A recent cold snap here in the GTA (Greater Toronto Area) has taken its toll on the homeless, bringing a frozen demise to several and calls in the media for increased services in such tragic situations. This, of course, happens every winter and I’m sure is repeated in cities across the northern US and Canada.
Two things strike me in this: our refusal, as a culture, to acknowledge Thanatos, the love of and desire for death, as its promise of extinction charms away the grimy sufferings of existence. Regardless of how repeatedly and insistently the homeless, and others in desperate straits, welcome and encourage their departures, we, citing good citizenship and compassion, make every attempt to derail their determination. No matter how many individuals have befriended the illusions and anxieties surrounding death, and seen for themselves that its bark is much worse than its bite, as societies we are still terrified by that inevitable transition and seek, at all costs, ways to delay and defang its threat.
Secondly, we do not consider the possibility that the hopeless and homeless are catered to by bands of retrievers, well schooled in the mind games each category of the dead comes to call its own. Let me illustrate with some examples:
When I first discovered my exploring self, speeding out of body to the various realms beyond, and sometimes doing rescues/retrievals from those areas of the lower astral where the lost and confused roam, either ignorant of their death and wondering how the heck they got there, or knowing that they’ve transitioned but refusing to go farther on some assumption of sinfulness or punishable wickedness, I was participating in the conversation boards of Bruce Moen’s Afterlife-Knowledge.com site.
During that period, covered in detail in my More Adventures In Eternity book, I and others discovered an area/areas like ghettos of almost stereotypical urban decay, where we came across the raggedy homeless, huddled against elements we could not feel, or arguing over issues we could not perceive, or sleeping it off, whatever ‘it’ was. By this stage we had already discovered many gloomy dilapidated areas, some rural, some urban, and some kitted out in in centuries-old cultures and styles. But, like all retrievals in any atmosphere we quickly learned the appropriate relating skills for that category of confusion and the careful positioning of various rescue missions and soup kitchens scattered around the detritus and rubble.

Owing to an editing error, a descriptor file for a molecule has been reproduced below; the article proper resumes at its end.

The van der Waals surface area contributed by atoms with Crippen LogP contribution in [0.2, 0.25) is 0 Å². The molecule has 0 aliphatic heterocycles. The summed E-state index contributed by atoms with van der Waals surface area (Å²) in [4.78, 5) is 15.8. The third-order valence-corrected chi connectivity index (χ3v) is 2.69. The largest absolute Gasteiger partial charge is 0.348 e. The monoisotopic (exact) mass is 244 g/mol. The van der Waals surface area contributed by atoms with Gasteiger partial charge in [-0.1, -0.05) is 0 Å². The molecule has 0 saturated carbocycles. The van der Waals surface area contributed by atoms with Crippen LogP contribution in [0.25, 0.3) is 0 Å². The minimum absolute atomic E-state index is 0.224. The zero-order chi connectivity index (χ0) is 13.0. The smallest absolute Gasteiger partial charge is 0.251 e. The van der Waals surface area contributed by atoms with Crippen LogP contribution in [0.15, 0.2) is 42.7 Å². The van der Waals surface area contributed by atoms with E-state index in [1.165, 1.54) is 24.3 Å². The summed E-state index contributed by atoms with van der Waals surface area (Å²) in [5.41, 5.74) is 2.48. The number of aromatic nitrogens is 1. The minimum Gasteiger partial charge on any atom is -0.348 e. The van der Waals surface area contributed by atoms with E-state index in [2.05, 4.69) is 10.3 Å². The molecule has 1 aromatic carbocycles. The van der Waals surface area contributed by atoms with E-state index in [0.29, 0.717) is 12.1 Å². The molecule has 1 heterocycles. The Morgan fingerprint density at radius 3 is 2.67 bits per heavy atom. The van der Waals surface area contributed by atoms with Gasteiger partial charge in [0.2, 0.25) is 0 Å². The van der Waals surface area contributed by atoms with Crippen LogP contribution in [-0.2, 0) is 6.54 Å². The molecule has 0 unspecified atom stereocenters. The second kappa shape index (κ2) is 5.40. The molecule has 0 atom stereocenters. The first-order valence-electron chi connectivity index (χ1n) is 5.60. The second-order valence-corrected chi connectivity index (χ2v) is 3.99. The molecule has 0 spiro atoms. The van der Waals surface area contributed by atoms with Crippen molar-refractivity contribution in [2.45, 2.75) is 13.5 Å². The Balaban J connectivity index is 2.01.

At some point someone tagged it the Homeless City. Today I returned to the ‘Retrievals Only’ board of Afterlife-Knowledge.com and quickly came across a current example. ‘Ginny’ had found herself “standing alone in a narrow street”. It looked deserted but she knew from experience that the new arrivals “hide out or seek safety in basements”. She remained still, waiting to see what information might come to her. Then a “commotion erupted down a side street”. She came upon “a square with several individuals standing around something on a sidewalk” who “instantly scattered” when they saw her approaching.
Getting closer, she realized it was “someone on their side” dressed in “brown rags, filthy shirts and faded dresses”. It was a “woman and she was terrified”. When she gently asked if she needed help the woman “started crying out”. She looked wounded, and “couldn’t get to her feet” and thought “I was one of the thugs who attacked her”. As she grew to hysteria Ginny asked “if I could take her to a nearby shelter” but she shook her head no. She asked about a religion or a church she might be at home in, but the idea “of the existence of a god really set her off. She screamed angrily that there was no god and for me to leave her alone.”
Ginny then tries to channel unconditional love by hand, something we all learned to do at some point, and it works. “Her pain and fear gone she watched in astonishment as others and I got her to her feet, and for the first time I got a glimpse of her ravaged, bruised face and a huge amount of bright red lipstick which made her look almost like a clown”. The contrast, of course, was heartbreaking. Soon, with help, she moves her away from the city “through a white fog”. Other helpers were navigating, so she “just stays close to our lady, going along for the ride” when that “unmistakable fell of focus 27 swept through me”. (Focus 27 is a non-denominational paradise realm set up for those souls who do not immediately respond to the siren call of any of the religious heavens).
Finally, they glide down “to a small old English-style country cottage which was almost completely covered with vines festooned with vividly coloured blossoms” and a surrounding yard “crowded with flowering bushes and trees”. She knows that “this was her new home now” and she took her leave “knowing she was in good hands”.
As I have often written, “The afterlife is for everyone and all you have to do to get there is die.” None are, or can be, excluded, except by their own ignorance or self-judgement, both states that can be eventually remedied by the loving insistence of guides and helpers.